Grandfather, who insists that Mother has just been overcome by the heat, consults with Mr. Rowley, who is "not a proper physician, but . . . sees sick folk and prescribes medicines." Eliza, who has just returned from a meeting at the Free African Society about the fever, says that all the "real doctors" are down on Water Street, where things are so bad that "bodies are piling up like firewood."
Mr. Rowley examines Mother and proclaims that she does not have yellow...
(The entire section is 645 words.)
The passengers are tormented by hoards of mosquitoes as the half-starved horse pulls the wagon laboriously out of the city. Mattie makes a wry joke, and Grandfather's laughter brings on a coughing spell of such severity that his face reddens alarmingly.
The old man quickly recovers, however, and begins to drill his granddaughter on "soldiering lessons" to help pass the time. After Mattie dutifully and accurately answers his question about "three things [a soldier] needs to fight," he settles back for a nap and Mattie rests against her beloved grandfather's chest, lulled by the rhythmic beating of his heart.
A short time later, four horsemen armed with muskets stop the...
(The entire section is 559 words.)
Two days later, Grandfather and Mattie are still stranded in the vicinity of the stream, subsisting on a meager diet of berries and water. Mattie knows that her grandfather needs a doctor, but she has no idea how to get him to one.
As the minutes pass, she grows increasingly frightened and discouraged. After bathing in the stream that day, Mattie fashions a makeshift net out of her petticoat and tries to catch some fish, but her attempt is futile.
Grandfather exhibits symptoms of a bad cold, and although the weather is stifling, he shivers and complains that he is cold. Mattie is afraid to leave him alone, but he convinces her to go off in search of help.
(The entire section is 813 words.)
Mattie has survived the most critical part of her illness, but she still has a long road ahead of her to wellness. As she lies in the hospital regaining her strength, she hears endless stories of the chaos that reigns in Philadelphia. Small children have been found huddled by the corpses of their parents, and many victims have been abandoned by their loved ones, left to die alone in empty houses. Thieves rove unchecked in the city, stealing valuables off the bodies of the dead and dying.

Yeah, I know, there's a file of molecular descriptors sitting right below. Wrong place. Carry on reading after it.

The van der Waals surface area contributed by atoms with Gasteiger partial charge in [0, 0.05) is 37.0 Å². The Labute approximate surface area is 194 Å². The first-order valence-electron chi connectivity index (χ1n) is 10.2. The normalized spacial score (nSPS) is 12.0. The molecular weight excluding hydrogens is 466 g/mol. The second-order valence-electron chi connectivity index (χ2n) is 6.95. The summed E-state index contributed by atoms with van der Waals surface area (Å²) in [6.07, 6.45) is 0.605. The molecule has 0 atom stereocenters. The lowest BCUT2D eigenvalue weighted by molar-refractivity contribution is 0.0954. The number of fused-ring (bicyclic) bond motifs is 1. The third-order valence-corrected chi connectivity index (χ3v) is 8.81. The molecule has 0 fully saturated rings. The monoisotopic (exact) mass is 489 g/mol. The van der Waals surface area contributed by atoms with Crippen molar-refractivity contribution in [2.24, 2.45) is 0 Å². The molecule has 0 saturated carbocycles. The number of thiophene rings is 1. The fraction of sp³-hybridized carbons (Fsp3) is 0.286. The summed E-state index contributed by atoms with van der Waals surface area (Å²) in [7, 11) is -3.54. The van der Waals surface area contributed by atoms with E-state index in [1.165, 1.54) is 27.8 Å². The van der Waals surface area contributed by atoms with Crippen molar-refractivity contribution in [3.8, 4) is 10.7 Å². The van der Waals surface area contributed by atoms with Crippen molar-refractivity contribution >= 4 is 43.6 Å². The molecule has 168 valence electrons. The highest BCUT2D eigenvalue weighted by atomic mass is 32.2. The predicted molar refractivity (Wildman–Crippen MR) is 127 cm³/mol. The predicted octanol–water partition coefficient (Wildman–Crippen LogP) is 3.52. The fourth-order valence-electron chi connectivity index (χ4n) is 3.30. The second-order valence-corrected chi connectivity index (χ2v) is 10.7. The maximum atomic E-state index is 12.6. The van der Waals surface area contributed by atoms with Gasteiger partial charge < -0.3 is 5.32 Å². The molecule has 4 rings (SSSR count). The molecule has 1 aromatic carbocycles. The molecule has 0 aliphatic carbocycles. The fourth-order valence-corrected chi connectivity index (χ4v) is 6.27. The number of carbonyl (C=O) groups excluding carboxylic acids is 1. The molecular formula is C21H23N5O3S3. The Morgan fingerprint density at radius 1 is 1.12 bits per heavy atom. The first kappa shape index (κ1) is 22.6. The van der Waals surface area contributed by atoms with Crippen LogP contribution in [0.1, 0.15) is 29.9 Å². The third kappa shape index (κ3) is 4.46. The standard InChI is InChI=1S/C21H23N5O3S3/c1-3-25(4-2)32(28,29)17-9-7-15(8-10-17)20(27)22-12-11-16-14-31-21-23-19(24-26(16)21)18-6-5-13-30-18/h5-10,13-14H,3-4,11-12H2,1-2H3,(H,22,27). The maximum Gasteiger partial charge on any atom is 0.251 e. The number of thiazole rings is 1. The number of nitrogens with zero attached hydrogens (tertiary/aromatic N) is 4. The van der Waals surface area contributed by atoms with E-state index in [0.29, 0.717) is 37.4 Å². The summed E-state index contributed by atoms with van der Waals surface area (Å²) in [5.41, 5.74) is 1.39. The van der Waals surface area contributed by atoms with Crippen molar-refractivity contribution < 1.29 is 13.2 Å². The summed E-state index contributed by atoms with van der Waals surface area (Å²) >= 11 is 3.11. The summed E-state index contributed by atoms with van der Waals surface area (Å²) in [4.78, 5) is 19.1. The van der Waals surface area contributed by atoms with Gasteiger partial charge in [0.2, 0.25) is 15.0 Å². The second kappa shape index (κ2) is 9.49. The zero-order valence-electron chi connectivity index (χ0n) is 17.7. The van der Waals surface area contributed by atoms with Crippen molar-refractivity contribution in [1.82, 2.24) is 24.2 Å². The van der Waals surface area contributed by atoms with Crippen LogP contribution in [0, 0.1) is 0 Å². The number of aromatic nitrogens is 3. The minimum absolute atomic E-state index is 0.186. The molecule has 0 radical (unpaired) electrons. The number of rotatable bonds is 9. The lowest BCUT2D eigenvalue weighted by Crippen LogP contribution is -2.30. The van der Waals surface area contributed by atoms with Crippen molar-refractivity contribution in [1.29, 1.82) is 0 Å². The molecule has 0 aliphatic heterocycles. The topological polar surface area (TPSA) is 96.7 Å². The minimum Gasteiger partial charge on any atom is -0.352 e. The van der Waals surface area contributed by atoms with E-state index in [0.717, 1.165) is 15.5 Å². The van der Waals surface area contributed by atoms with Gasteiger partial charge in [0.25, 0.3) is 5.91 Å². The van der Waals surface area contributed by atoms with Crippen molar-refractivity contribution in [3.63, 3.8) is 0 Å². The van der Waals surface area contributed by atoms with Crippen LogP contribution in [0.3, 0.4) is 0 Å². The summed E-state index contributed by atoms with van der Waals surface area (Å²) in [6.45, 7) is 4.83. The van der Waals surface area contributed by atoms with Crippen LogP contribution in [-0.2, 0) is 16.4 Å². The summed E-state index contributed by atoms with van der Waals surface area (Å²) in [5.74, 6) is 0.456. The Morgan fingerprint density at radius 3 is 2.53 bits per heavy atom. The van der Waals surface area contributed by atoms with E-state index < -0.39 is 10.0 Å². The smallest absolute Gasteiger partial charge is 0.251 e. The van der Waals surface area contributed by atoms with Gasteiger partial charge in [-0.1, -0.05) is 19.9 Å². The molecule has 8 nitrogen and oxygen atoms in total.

On the tenth morning of her stay at Bush Hill, Mattie is visited by the famed Dr. Deveze himself. The good physician declares that after one more night, she will be strong enough to be moved to...
(The entire section is 787 words.)
The wagon finally delivers Grandfather and Mattie to the coffee shop. The two are dismayed to find that the place has been looted and that the first floor is in a shambles. The second floor apparently has been untouched, but while the stench of illness lingers, Mother is not there.
The air in the dwelling is stifling, and although Mattie opens all the windows and doors, there is no fresh breeze to be had. Grandfather, whose face has taken on an alarmingly red hue, manages to find a place to sit among the wreckage. He conjectures that Mother must have somehow gone to the Ludingtons' farm with Eliza.
Mattie thinks that he may be right about Mother, but she knows that...
(The entire section is 719 words.)
Mattie is jolted awake by heavy footsteps at the window, as two men, one tall and the other short, climb in through the open shutters. As the intruders rummage through the house, searching for valuables, Mattie, undetected in the shadows, holds down her rising panic, trying to decide what to do. If she screams, she will wake Grandfather, and the thieves might kill them both. She can try to escape through the open window and run for help, but the neighborhood is virtually deserted, and besides, it is unlikely that anyone will bother with "a trifling robbery when there [is] death at every door." Mattie decides that her best chance is to try to slip through the window and cause a commotion...